What are Shingles?

what are shingles

Shingles are an infection caused by the varicella-zoster virus, which is the same virus that also causes chickenpox. The virus can live in your body for several years after the infection from chickenpox has subsided, before reactivating and coming back as shingles. Shingles are also commonly known as herpes zoster. This is a type of viral infection that can be characterized by a red rash on your skin that causes a burning sensation and pain. Shingles normally pop up as a streak of blisters, typically on the neck, face, or torso.

In most cases, shingles usually disappear within 2 to 3 weeks. A case of shingles will rarely occur in the same person more than once. The Center for Disease Prevention and Control estimates that 1 out of 3 people in America will experience a case of shingles at least once in their life.

What are the symptoms of Shingles?

The very first symptom of shingles is a burning sensation and pain. The pain is normally felt only on one side and shows up in small patches, typically followed by a red rash. The characteristics of the rash include:

  • Itching
  • Red patches
  • Blisters filled with fluid that can break easily
  • Can appear on the ears and face
  • Goes around from the torso to the spine

In some cases, people have experienced more severe symptoms compared to rash and pain with shingles. These symptoms can include:

  • Fatigue
  • Chills
  • Fever
  • Headache
  • Muscle weakness

In other cases some serious and rare complications of shingle are:

  • Bacterial infection, which causes the skin to turn red, becoming swollen and warm to the touch
  • Rash or pain in the eye. Immediate treatment is advised to prevent or avoid permanent damage to the eye
  • Severe pain in one ear or loss of hearing and dizziness

Shingles on the face

Shingles typically appear on one side of the chest or the back but might also occur as a rash on one side of the face. Should the rash appear in or close to the ear, it might cause an infection, resulting in hearing loss, weakness in the facial muscles, and adversely affecting your balance. Shingles can also appear in your mouth, and this can cause extreme pain. It can cause difficulties while eating, and it may also affect your sense of taste.

Shingles can also appear on your scalp, causing some sensitivity while you brush or comb your hair. If left for too long without being treated, shingles on the scalp could lead permanent bald patches.

Shingles in the eye

Shingles known as herpes zoster ophthalmic or ophthalmic herpes zoster can also occur around and in your eye, and appears in approximately 10% to 20% of people who have contracted shingles. A rash with blisters might appear on your foreheads, eyelids, and sometimes on the side or tip of your nose. You can also experience symptoms like throbbing or burning in your eye, swelling, blurred vision, and redness and tearing.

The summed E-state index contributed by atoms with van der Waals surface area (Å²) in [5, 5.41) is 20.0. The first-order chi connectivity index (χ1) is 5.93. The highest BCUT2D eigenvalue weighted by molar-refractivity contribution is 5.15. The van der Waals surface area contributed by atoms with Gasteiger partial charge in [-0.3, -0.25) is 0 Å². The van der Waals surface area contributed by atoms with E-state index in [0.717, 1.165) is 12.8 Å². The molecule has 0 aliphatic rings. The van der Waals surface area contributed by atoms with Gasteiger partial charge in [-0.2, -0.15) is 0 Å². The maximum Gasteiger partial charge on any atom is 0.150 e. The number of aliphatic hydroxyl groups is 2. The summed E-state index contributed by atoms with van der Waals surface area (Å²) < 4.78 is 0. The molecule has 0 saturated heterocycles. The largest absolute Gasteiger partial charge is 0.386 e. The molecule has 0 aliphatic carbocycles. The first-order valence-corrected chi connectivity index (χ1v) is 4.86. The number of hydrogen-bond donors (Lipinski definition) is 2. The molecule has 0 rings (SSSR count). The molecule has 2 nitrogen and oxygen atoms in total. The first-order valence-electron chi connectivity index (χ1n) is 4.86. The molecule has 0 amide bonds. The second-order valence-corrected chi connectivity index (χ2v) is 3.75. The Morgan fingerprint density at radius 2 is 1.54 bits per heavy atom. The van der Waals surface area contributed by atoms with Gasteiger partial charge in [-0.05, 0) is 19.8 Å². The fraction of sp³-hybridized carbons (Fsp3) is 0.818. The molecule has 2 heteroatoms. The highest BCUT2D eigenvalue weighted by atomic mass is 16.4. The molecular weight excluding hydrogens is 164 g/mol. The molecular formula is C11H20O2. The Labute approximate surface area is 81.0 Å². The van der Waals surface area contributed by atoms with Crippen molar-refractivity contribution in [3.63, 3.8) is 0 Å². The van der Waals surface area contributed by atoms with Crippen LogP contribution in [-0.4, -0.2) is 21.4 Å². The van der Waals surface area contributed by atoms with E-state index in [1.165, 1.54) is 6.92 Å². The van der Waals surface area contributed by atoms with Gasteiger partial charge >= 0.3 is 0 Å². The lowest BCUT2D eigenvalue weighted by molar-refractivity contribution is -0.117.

Even after the rash subsides, you might still experience some pain in your eye due to nerve damage. The pain will slowly disappear after some time in most people. If left untreated, shingles in your eye can cause some serious issues such as permanent scarring because of the swelling in the cornea and long term loss of vision. If you think that you might have shingles around and in your eye, it is vital that you immediately visit a doctor.

Shingles on the back

While rashes resulting from shingles normally occur on one side of the waistline, a streak of blisters can also appear on your lower back or on both sides of the waistline.

Shingles on the buttocks

Shingles can also appear on the buttocks. Shingles usually only affect one side of the body, so it is possible for one to have a rash on only one side of their buttocks. As with other parts of your body, when shingles appear on your buttocks, it can at first cause symptoms such as pain, itching, or tingling. Blisters or a red rash may also appear after a few days. In some cases, people may feel some pain but not develop a rash.

What is the best cream to put on shingles

shingles cream

Scratching rashes from shingles can prolong blisters cause scarring. When a cool compress does not alleviate the itching, a healing bath, cornstarch or baking soda mixture can be used. It is also advisable to use soothing creams and lotions. Creams and lotions may not accelerate the healing process, but they can raise your level of comfort.

However, avoid perfumed and scented lotions as they can cause more irritation. Use creams and lotions sparingly as heavy usage can lengthen the process of healing and prevent the sores from drying out. Applying antibiotic ointment on sores is also not recommended.

Apply creams and lotions containing capsaicin as a natural ingredient on your sores at least three to four times a day. Capsaicin provides an anti-inflammatory effect to relieve the pain. The sensation of pain may increase upon application of the cream initially but will subside over time. These creams work by blocking the pain signal sent to the brain. You can also use calamine lotions after taking showers and baths to help dry out the blisters and soothe irritated skin.

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